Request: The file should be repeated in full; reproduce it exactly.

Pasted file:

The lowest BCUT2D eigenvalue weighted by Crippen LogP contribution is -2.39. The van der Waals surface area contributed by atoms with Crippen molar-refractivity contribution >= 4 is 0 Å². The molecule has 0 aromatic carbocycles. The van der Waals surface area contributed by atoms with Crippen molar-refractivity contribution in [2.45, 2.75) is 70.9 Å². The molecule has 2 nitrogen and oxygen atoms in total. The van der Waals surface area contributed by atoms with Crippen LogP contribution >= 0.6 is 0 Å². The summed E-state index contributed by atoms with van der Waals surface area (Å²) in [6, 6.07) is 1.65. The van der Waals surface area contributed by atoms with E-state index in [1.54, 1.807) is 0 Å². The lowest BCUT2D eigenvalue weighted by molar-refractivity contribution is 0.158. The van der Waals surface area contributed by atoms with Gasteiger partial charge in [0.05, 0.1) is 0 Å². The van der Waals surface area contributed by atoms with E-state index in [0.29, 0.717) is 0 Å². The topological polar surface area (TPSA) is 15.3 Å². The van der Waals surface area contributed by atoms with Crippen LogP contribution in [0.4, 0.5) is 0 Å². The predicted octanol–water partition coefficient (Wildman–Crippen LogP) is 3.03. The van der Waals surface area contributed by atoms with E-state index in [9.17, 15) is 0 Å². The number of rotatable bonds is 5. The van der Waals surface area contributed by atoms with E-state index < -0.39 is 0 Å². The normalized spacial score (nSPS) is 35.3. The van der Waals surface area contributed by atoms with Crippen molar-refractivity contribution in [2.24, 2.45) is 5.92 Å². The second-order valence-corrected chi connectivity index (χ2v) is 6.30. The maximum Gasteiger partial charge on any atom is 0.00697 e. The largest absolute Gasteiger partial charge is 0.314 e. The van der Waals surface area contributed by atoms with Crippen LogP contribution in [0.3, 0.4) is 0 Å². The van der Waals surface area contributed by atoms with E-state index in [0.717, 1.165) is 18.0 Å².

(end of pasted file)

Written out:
The lowest BCUT2D eigenvalue weighted by Crippen LogP contribution is -2.39. The van der Waals surface area contributed by atoms with Crippen molar-refractivity contribution >= 4 is 0 Å². The molecule has 0 aromatic carbocycles. The van der Waals surface area contributed by atoms with Crippen molar-refractivity contribution in [2.45, 2.75) is 70.9 Å². The molecule has 2 nitrogen and oxygen atoms in total. The van der Waals surface area contributed by atoms with Crippen LogP contribution >= 0.6 is 0 Å². The summed E-state index contributed by atoms with van der Waals surface area (Å²) in [6, 6.07) is 1.65. The van der Waals surface area contributed by atoms with E-state index in [1.54, 1.807) is 0 Å². The lowest BCUT2D eigenvalue weighted by molar-refractivity contribution is 0.158. The van der Waals surface area contributed by atoms with Gasteiger partial charge in [0.05, 0.1) is 0 Å². The van der Waals surface area contributed by atoms with E-state index in [0.29, 0.717) is 0 Å². The topological polar surface area (TPSA) is 15.3 Å². The van der Waals surface area contributed by atoms with Crippen LogP contribution in [0.4, 0.5) is 0 Å². The predicted octanol–water partition coefficient (Wildman–Crippen LogP) is 3.03. The van der Waals surface area contributed by atoms with E-state index in [9.17, 15) is 0 Å². The number of rotatable bonds is 5. The van der Waals surface area contributed by atoms with E-state index < -0.39 is 0 Å². The normalized spacial score (nSPS) is 35.3. The van der Waals surface area contributed by atoms with Crippen molar-refractivity contribution in [2.24, 2.45) is 5.92 Å². The second-order valence-corrected chi connectivity index (χ2v) is 6.30. The maximum Gasteiger partial charge on any atom is 0.00697 e. The largest absolute Gasteiger partial charge is 0.314 e. The van der Waals surface area contributed by atoms with Crippen LogP contribution in [0.3, 0.4) is 0 Å². The van der Waals surface area contributed by atoms with E-state index in [0.717, 1.165) is 18.0 Å².